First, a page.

I was reading a Workplace Stackexchange post and saw this comment.

I think this should be standard, much like the "Vote to delete" options automatically leave a comment. Here's an image:

enter image description here

A lot of users that come here think it's like a forum. I review posts daily and I'd say over 95% of the posts in the "new user submissions" que has something that would allude to this:

  • Thanks, name
  • If I need to add more information please leave a post saying so
  • My friend showed me this forum

etc... A lot of people aren't used to the fact that other people can edit your posts. If they suddenly get a notification saying "Your post has been edited!" it might confuse them or make them worried because they might have thought an admin modified it.

  • What do you think the auto-comment should say? Or what do you think should be in the list? It would be helpful (and get better insight) if you were to flesh out the idea a little more based on the type of info you think would be useful for a user who just had their post edited. Also, realize that many of the edits we make are to format something properly (like code), fix tags, fix a title, or small typos. In those cases, I think a comment may be overkill.
    – jmac
    Feb 26, 2014 at 6:54
  • Before you added the image, I was going to say, "Good habit/standard, but I don't think it is necessary to have it done automatically". After you added the image, I was like, "Wow". However, I think there's a difference between auto-comment and comment template. Feb 26, 2014 at 6:57
  • @AndrewT. What do you think the difference is? Just wondering.
    – Jon
    Feb 26, 2014 at 7:06
  • @chipperyman573 maybe it's only me, I thought auto-comment is an automatic comment triggered when you do something (e.g. flag as duplicate, edit the post in this case), whereas comment template is a template that you can choose manually to post. I'm thinking too much. Feb 26, 2014 at 7:09
  • When you chose a comment it posts it as a comment under your username, which is what I'm proposing now.
    – Jon
    Feb 26, 2014 at 7:14

1 Answer 1


Since it's my comment, I want to try to explain why I did it, and what I hoped to accomplish. The edit I made was an aggressive edit which was more than cosmetic changes to the post. When you make aggressive edits, not everyone is happy about it. To try to minimize the anger, and still be able to improve question quality, I leave a custom comment trying to show the user:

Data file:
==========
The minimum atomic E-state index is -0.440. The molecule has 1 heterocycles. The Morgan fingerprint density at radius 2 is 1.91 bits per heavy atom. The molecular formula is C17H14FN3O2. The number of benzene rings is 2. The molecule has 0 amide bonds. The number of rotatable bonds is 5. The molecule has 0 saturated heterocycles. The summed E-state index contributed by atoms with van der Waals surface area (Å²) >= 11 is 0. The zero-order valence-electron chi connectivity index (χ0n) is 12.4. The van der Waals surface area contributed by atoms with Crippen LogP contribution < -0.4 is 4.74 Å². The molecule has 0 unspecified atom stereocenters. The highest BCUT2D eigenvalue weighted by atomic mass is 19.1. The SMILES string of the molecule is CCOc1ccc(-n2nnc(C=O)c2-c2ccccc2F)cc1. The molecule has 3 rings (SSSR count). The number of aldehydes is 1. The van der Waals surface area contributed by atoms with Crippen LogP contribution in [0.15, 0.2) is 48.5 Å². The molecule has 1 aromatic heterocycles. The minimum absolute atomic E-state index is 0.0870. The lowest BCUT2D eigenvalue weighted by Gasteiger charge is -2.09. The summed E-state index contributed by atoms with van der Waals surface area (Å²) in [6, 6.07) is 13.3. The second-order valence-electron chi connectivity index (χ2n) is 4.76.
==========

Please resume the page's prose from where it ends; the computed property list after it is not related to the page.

1. I've made a big change
  2. I'm doing it to help them out
  3. They are more than free to fix it if I screwed up

This tends to be effective (out of the 27 aggressive edits in the above meta post, 13 have received non-negative comments, and only two got negative comments).

If I'm making a cosmetic edit (like editing the tags, or fixing a formatting/spelling/grammar error), then I don't think the message is necessary in general, since I haven't seen many users get bent out of shape over someone proofreading their post without a comment.

In cases where a significant change is made, I don't think any cookie-cutter fixed comment will have the same impact as one made to explain the reasoning behind it. In cases where an insignificant change is made, I don't think that a comment is required in the first place.

If you want to implement this, then I'd need to know who the target users are, if this would be the best approach (compared to a message visible only to the original asker that points them to guidance on our edit policy and how we are different from a forum, for instance), and what the messages you recommend adding as auto-comments should be.

  • 1
    "someone proofreading their post without a comment" -- worth noting that in cases like this, sensible edit summary is more than sufficient to carry anything that would go to comment, with additional advantage that (as opposed to ephemeral comments) it gets saved forever in post history page
    – gnat
    Feb 26, 2014 at 12:10

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